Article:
iPad is the new search warrant

Having judges set pen to paper to sign search warrants is "so 20th century."

Butte County, Calif., announced earlier this month that it had become the first county in the state to use a judge's digital signature on a search warrant. Now, instead of having to track down a judge to physically sign the document during time-sensitive crime scene investigations that often take place after hours, police can obtain the signature electronically, District Attorney Mike Ramsey said in a press release.

To set up the system, the DA's office partnered with Web vendor DocuSign, which has worked with companies in the mortgage, financial and corporate worlds, to create processes for collecting signatures on documents electronically.

"By piggybacking on this proven technology, we were assured the signing process would not only be safe and secure, but legally acceptable to our judges," Ramsey said in the release.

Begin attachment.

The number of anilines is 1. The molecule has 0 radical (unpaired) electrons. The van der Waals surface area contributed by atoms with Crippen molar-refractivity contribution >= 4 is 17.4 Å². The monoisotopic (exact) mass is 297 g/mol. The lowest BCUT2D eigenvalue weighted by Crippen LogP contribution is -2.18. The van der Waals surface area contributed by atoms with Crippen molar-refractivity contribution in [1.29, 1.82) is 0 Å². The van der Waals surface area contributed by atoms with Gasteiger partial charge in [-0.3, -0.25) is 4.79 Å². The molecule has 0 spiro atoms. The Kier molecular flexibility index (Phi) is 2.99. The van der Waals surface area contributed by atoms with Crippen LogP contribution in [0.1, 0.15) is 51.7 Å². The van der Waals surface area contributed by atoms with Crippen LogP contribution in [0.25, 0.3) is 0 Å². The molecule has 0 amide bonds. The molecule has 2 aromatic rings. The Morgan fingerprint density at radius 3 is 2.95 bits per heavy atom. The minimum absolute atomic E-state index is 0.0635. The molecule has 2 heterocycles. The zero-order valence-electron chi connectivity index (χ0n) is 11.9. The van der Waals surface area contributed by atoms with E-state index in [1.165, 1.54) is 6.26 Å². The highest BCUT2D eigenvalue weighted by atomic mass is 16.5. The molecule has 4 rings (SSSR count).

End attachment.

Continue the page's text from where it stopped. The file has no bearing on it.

Judges in the county have been given iPads so they can sign the warrants when they're away from their offices.

For a search warrant to be valid, it must have the signature of a sitting judge. But federal rules and the rules in certain states also allow for judges to approve warrants over the phone as well, George Washington University law professor Orin Kerr told C-Span's Washington Journal last year.

About the Author

Donald White is an assistant managing editor with 1105 Government Information Group.

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